Keeping Bushmeat off the Rails in Cameroon
Commercial hunting and the bushmeat trade plague Cameroon’s critically endangered Cross River gorillas, chimpanzees, forest elephants, and other imperiled species. But the area and number of people involved in the illegal trade make conventional law enforcement virtually impossible. The country’s economic and political instabilities also make it difficult to manage natural resources. Cameroon’s anti-poaching and bushmeat trade project works to improve law enforcement by limiting access to lucrative urban bushmeat markets. The project unites WCS with the country’s Ministry of Environment and Forestry, and the CAMRAIL national train network—which, in the past, was commonly used to transport large volumes of wildlife.
Many rural communities in Cameroon hunt bushmeat, both to eat and to sell for a living. As populations continue to grow in cities as well as in forest logging concessions and mining camps, demand for wild meat rises. Sales of bushmeat also fetch a higher price as new urban markets are established, stimulating increased trade. Lack of awareness about the scale of the trade—and the consequences of unsustainable exploitation—make it difficult to get the problem under control. The railway has been a major transportation link between the remote areas of central and northern Cameroon and the large cities of the south. Stopping transportation of bushmeat on the trains is critical to controlling this highly damaging trade.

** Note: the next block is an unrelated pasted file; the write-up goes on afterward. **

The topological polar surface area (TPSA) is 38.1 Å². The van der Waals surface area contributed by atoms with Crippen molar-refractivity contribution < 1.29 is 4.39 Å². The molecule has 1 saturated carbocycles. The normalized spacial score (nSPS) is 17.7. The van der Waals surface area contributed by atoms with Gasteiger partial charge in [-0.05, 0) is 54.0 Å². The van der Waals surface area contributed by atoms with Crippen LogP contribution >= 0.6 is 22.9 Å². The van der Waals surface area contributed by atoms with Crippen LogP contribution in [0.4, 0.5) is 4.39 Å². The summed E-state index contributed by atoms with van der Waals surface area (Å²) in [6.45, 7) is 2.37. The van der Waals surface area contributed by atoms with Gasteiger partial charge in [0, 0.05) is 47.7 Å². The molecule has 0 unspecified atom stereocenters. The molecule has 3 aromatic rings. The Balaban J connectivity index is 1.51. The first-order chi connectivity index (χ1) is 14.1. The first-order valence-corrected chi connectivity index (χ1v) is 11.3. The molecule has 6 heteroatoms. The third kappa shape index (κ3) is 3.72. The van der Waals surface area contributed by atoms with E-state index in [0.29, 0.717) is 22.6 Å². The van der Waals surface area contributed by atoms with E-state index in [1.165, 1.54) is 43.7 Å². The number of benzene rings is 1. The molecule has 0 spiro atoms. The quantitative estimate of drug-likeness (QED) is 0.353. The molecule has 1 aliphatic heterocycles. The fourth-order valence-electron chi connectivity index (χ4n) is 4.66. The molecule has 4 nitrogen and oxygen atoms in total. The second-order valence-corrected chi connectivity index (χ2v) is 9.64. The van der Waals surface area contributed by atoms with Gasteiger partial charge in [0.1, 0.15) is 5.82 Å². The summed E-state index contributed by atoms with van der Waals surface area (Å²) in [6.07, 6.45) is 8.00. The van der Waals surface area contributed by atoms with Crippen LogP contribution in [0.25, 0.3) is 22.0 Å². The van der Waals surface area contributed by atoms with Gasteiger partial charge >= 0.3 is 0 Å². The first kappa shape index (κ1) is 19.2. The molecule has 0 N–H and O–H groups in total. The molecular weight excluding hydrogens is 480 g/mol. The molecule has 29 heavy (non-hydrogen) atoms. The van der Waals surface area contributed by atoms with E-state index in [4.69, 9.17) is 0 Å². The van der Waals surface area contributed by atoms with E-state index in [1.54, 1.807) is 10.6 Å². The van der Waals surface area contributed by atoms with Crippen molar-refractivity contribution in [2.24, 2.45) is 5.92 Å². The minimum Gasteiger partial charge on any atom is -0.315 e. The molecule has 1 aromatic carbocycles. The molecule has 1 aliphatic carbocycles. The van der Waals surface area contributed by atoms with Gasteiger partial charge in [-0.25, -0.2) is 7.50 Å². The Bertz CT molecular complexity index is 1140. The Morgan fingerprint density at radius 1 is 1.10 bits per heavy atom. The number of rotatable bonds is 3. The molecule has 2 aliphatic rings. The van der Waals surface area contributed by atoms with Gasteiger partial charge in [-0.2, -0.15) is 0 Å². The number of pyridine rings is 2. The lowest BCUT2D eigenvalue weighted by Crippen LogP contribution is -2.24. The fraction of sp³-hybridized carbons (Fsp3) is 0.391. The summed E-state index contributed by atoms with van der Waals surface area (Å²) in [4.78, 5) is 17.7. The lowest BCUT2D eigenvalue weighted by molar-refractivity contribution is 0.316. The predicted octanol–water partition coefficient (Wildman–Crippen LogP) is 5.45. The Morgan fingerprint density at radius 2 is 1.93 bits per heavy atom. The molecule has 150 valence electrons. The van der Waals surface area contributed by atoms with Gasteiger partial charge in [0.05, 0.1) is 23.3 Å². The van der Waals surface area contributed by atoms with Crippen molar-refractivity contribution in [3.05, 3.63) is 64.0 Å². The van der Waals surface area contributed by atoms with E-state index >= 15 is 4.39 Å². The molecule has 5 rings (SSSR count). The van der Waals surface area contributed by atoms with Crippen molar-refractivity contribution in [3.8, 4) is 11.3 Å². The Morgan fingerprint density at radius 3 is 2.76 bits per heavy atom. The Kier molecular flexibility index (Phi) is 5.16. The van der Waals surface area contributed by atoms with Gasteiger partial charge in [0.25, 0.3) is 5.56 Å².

- Incorporate measures to ban transportation of bushmeat on Cameroon’s railways.
- Train a core group of ecoguards to enforce the regulations at the stations and on the trains.
- Conduct far-reaching education programs in communities near the railway and near protected areas that are subject to wildlife hunting.
- Help former poachers to learn new trades and find sustainable sources of income.
What WCS is Doing
WCS has carried out a series of surveys of commercial hunting and trade in bushmeat at
selected sites, in order to understand the socio-economic dimension of this traffic and its impact on wildlife. We have also conducted similar surveys on the use of other forest resources such as various plants and trees, which provide substantial income for local communities. Such community input can help us determine how to balance conservation and local livelihoods when developing plans for protected areas.
In partnership with the Cameroon Ministry of Forestry and Wildlife and CAMRAIL, WCS plays a critical role in training ecoguards and leading education programs to ensure enforcement of regulations that ban the use of railways to transport bushmeat and other wildlife products. This effort in part has helped Cameroon uphold its obligations as a member nation of the Convention on Biological Diversity.
From the Newsroom
This investigative piece from CNN focuses on the growing and illegal commercial trade of bushmeat in Cameroon, and features a WCS conservationist who is working to help the country combat it.
As organized crime steps up its game in wildlife trade, a WCS conservationist suggests fighting back through increased law enforcement and better use of resources.